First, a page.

A penalty must then be taken by one of the players on the ice, typically chosen by the opposing team’s captain or coach. In a power play situation, if the team who has been awarded the penalty shot scores, they will remain in possession of the puck until either goal is scored or until an infraction has occurred. This gives them an advantage over their opponents as they are effectively playing with more men on the ice.

If no goal is scored during this period, it reverts back to 5-on-5 play. The power play team may also score further goals due to increased scoring opportunities present under these conditions.

What are some power play strategies that a team uses to score?

When teams are in a power play situation, they may choose from three main offensive strategies: the umbrella, overload, and 1-3-1.

The umbrella strategy involves spreading out four players across the ice to create an umbrella shape with one player in the center.

Alternatively, teams may opt for the overload approach which is when two forwards stand on either side of the goal and two defensemen set up behind them.

Lastly, the 1-3-1 formation has one forward at each of the blue lines and three players between them who create a triangle shape while attacking.

All of these strategies aim to maximize scoring opportunities during a power play situation.


Utilizing a three-skater formation at the blue line and two skaters down low, the umbrella strategy is designed to generate high-percentage shots on goal.

During hockey power plays, when a team has an advantage due to major penalties issued to the opposing team, this formation is used in order to maximize their offensive opportunities.

The three skaters up high move the puck around while the two skaters down low screen the goalie and look for deflections on shots. This strategy can create a difficult situation for penalty killers who must face off against only one defender – making it easier for plays to be made near the net.

To counter this play, penalty killers will often use a diamond formation with three skaters in position to disrupt passes and block shots.

Additionally, teams may choose to ice the puck if they are not satisfied with their chances of scoring while on a power play, which sends all players back on the ice after an icing call.


The Overload strategy can be an effective way to create advantageous situations by causing defensive breakdowns and generating high-percentage shots on goal. It involves all skaters playing on the same side in the offensive zone, cycling the puck down low and trying to draw in defenders. The defensemen remain up near the blue line, slightly favoring the side of the forwards’ cycle. When a team is on power play, they have a great opportunity for scoring goals due to having more players on their side than their opponents. Power plays typically last two minutes or less, but can carry advantages when teams play intelligently and work together. Good power play requires proper use of time and space, both offensively and defensively. With these strategies in place, teams have a better chance at success during two-minute power plays.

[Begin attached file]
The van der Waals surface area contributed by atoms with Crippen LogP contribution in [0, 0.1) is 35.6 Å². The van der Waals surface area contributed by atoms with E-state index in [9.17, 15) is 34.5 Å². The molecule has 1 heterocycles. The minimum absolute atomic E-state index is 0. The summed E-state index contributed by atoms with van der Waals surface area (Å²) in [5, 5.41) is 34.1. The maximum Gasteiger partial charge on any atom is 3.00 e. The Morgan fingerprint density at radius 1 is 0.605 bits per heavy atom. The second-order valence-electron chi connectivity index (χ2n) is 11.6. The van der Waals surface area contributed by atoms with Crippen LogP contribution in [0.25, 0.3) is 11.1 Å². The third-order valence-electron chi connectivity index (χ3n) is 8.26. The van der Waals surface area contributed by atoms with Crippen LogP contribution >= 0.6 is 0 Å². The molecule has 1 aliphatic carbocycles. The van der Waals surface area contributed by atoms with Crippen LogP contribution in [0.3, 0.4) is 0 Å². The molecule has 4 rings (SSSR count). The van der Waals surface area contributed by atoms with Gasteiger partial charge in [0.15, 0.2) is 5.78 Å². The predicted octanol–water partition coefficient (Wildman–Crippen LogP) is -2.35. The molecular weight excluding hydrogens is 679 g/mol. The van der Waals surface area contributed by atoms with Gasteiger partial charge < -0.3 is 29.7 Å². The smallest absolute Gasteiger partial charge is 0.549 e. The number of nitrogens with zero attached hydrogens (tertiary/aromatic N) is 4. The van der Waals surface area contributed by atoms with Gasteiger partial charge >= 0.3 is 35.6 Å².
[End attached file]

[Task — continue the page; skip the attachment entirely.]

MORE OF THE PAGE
By deploying a 1-3-1 formation, teams can create situations that lead to quick shot opportunities in high percentage scoring areas. This system puts one forward in front of the net, another in the slot and the last forward above the hash marks on the half boards.

One defenseman is positioned at each opposite side’s half boards, while the other remains near the blueline. With only one defenseman on defense, if there is a breakdown, all skaters must quickly return to prevent an opponent goal.

When deployed properly during power plays, this strategy can be effective for NHL teams as it allows them to capitalize on fast shot opportunities with their quicker skaters. Additionally, when a penalty ends or they are allowed to ice the puck, having more players on the ice gives the team a power play advantage over their opponents and increases their chance of scoring goals.

Power plays work best when all five players move together and take advantage of open spaces created by shifting defenders.


Popular in both 5-on-3 and 5-on-4 power situations, the Spread is a strategic approach designed to create passing lanes and generate goal-scoring chances. This strategy involves all three forwards spread low in the slot, with both defensemen near the blue line.

Extra players on the ice due to a major or minor penalty can lead to an advantage for the team on offense as they are able to open up more ice scores than standard play.

The Spread strategy is an important part of the game of hockey as it gives teams a way to take advantage of their extra players on the ice. The key elements of this power play strategy are drawing out penalty killers, creating backdoor opportunities and one timers, and finding scoring opportunities.

With effective use of this tactic, teams can gain an edge in any game where one team has more players than the other.

Frequently Asked Questions

How can a team avoid being sent to the penalty box during a power play?

In order to avoid being sent to the penalty box during a power play, it is important for team members to be aware of the rules and display disciplined play. This includes refraining from unnecessary penalties and maintaining focus on playing the game according to established regulations.

What advantages do teams have when they have a power play?

When a team has a power play, they have an advantage due to having more players on the ice than the opposing team. This allows them to control possession of the puck more effectively and create higher quality scoring chances. Additionally, it puts pressure on the opposition with less ability to defend against attacks.

What is the difference between a 5-on-4 power play and a 5-on-3 power play?

A 5-on-4 power play involves one team having four players on the ice while the other has five, while a 5-on-3 power play involves one team with three players and the other with five. This gives an advantage to the team with fewer players by allowing for more open space and creating better opportunities for scoring.

What is the most effective way to defend against a power play?

The most effective way to defend against a power play is to maintain a strong defensive stance, avoid taking penalties, and stay organized. The team should also focus on blocking shots and clearing the puck out of their defensive zone quickly.

How does a team capitalize on a power play opportunity?

A team can capitalize on a power play opportunity by looking to gain an advantage in personnel, space and time. Utilizing strategic positioning of players, quick passing and shooting opportunities should be sought to put the team in the best scoring position.